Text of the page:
ARCHIVED: The Electronic Government Services Act. H.B. 145

PrintEmail
April 24, 2003

Friends,

I just learned from law librarians in Ohio about an immediate legislative crisis there. H.B. 145, the Electronic Government Services Act, would prevent state agencies from providing access to information. It has been added to the budget bill which has already passed the House. This is model legislation promoted by a group called ALEC (American Legislative Exchange Council, www.alec.org) that was introduced last year in a handful of states, including Ohio, and was successfully stopped.

H.B. 145 is now an add on to the budget bill, H.B. 95. It prohibits a state government agency from providing information if there are two or more competing private enterprises providing those services. That would mean that a government agency would not be allowed to post its regulations or decision on its Web site if, for example, Lexis, WestLaw, or other companies offer that information for sale.

This year's version of the bill exempts the Ohio Supreme Court and Legislature where much of the opposition last year focused. However, state agencies would be impacted by the legislation and agency information that is now available at no cost on agency Web sites will likely disappear if HB 145 is enacted.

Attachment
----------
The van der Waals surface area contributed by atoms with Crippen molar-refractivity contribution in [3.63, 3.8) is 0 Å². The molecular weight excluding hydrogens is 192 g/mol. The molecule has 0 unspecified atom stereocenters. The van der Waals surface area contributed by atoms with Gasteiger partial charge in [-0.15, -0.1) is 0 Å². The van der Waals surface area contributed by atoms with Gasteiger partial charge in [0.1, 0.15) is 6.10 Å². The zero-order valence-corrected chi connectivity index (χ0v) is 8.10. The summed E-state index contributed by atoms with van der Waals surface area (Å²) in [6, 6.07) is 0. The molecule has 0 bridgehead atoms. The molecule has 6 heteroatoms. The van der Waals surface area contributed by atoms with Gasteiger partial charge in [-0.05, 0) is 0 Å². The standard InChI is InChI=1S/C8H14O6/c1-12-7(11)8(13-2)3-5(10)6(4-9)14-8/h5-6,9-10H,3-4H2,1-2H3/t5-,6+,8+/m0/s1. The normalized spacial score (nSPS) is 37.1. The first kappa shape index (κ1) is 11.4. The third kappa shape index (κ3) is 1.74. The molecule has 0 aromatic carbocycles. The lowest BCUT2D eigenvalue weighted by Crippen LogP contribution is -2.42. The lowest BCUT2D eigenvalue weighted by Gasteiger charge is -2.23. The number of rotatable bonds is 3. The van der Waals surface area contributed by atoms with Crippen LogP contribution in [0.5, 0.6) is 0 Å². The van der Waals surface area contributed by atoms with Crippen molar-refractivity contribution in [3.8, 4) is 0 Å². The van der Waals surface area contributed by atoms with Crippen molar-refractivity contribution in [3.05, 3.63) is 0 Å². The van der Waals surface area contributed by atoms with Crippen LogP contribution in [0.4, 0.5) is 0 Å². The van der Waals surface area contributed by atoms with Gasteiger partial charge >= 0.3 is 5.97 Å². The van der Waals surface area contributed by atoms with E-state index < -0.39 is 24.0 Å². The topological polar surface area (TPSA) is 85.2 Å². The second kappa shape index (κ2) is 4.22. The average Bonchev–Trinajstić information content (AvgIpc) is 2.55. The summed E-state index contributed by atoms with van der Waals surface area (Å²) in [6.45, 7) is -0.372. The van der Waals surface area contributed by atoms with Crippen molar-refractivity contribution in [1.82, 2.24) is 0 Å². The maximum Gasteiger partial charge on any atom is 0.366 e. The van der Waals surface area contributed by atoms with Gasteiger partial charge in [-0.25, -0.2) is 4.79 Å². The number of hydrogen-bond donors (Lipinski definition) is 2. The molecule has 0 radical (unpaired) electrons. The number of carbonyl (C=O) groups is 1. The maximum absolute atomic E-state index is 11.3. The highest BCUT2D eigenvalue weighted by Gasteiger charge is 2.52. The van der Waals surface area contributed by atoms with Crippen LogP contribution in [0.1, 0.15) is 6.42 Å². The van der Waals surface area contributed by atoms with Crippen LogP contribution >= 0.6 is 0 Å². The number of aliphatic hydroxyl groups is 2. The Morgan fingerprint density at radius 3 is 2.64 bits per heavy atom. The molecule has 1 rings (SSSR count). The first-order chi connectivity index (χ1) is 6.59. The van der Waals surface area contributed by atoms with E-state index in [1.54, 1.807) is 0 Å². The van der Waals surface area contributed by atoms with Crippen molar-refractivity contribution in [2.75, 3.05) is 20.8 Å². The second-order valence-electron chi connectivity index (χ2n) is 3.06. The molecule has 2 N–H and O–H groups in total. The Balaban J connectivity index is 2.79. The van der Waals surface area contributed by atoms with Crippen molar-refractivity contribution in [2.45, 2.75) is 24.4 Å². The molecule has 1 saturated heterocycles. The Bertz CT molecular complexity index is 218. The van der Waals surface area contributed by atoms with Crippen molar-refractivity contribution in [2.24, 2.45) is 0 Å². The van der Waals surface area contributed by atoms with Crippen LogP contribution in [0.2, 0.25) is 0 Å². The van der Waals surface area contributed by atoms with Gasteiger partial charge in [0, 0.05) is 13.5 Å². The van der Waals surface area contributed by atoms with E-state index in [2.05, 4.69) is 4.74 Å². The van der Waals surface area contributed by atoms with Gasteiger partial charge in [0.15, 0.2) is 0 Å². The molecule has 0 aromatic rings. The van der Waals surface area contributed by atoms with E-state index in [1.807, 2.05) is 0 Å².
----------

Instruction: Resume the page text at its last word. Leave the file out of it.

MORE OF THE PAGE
Here's a link to the bill: [CLICK HERE]

Section 1306.20 Paragraph (I) defines "state agency" as "every organized body, office, or agency established by the laws of the state for the exercise of any function of state government, but does not include the general assembly, any legislative agency, the supreme court, the other courts of record in this state, or any judicial agency."

Section 1306.25 (E)(1) further includes under "state agency" "similar agency of a county, township, municipal corporation, or other political subdivision,..." It then substantially limits their ability to publish electronically. While H.B. 145 is not as onerous as the previously withdrawn H.B. 482 of last year, it is a huge threat to public access.

This bill threatens the right of residents in Ohio from accessing state government information, created with their tax dollars, at no cost through the Internet. It is an abhorrent model that must be stopped short. Please get involved, especially if you have members in Ohio who can respond immediately to this serious threat.

Thank you,
Mary Alice Baish,
Associate Washington Affairs Representative,
American Association of Law Libraries
baish@law.georgetown.edu